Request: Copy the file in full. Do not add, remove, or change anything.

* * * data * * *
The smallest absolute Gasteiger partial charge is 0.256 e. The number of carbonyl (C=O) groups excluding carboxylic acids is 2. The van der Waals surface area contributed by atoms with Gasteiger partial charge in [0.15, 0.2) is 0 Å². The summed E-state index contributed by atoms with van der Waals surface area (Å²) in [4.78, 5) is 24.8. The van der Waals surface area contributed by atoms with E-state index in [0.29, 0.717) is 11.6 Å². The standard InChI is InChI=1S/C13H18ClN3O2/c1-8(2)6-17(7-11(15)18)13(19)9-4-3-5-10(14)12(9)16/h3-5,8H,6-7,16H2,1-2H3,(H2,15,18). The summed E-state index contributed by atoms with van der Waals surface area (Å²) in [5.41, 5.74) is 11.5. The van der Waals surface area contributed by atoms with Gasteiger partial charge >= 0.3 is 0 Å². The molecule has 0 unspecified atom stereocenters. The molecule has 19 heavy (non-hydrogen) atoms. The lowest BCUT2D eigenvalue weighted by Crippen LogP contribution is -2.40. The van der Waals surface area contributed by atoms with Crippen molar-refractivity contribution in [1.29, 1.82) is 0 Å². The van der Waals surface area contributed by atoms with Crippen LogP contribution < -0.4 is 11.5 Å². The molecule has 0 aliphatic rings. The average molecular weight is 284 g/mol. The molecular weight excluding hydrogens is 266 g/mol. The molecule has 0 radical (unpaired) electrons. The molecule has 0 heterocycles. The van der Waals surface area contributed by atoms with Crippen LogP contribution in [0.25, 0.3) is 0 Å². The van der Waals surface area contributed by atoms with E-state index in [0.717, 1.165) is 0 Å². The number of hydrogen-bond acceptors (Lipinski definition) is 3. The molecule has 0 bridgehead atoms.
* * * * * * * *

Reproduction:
The smallest absolute Gasteiger partial charge is 0.256 e. The number of carbonyl (C=O) groups excluding carboxylic acids is 2. The van der Waals surface area contributed by atoms with Gasteiger partial charge in [0.15, 0.2) is 0 Å². The summed E-state index contributed by atoms with van der Waals surface area (Å²) in [4.78, 5) is 24.8. The van der Waals surface area contributed by atoms with E-state index in [0.29, 0.717) is 11.6 Å². The standard InChI is InChI=1S/C13H18ClN3O2/c1-8(2)6-17(7-11(15)18)13(19)9-4-3-5-10(14)12(9)16/h3-5,8H,6-7,16H2,1-2H3,(H2,15,18). The summed E-state index contributed by atoms with van der Waals surface area (Å²) in [5.41, 5.74) is 11.5. The van der Waals surface area contributed by atoms with Gasteiger partial charge >= 0.3 is 0 Å². The molecule has 0 unspecified atom stereocenters. The molecule has 19 heavy (non-hydrogen) atoms. The lowest BCUT2D eigenvalue weighted by Crippen LogP contribution is -2.40. The van der Waals surface area contributed by atoms with Crippen molar-refractivity contribution in [1.29, 1.82) is 0 Å². The van der Waals surface area contributed by atoms with Crippen LogP contribution < -0.4 is 11.5 Å². The molecule has 0 aliphatic rings. The average molecular weight is 284 g/mol. The molecular weight excluding hydrogens is 266 g/mol. The molecule has 0 radical (unpaired) electrons. The molecule has 0 heterocycles. The van der Waals surface area contributed by atoms with Crippen LogP contribution in [0.25, 0.3) is 0 Å². The van der Waals surface area contributed by atoms with E-state index in [0.717, 1.165) is 0 Å². The number of hydrogen-bond acceptors (Lipinski definition) is 3. The molecule has 0 bridgehead atoms.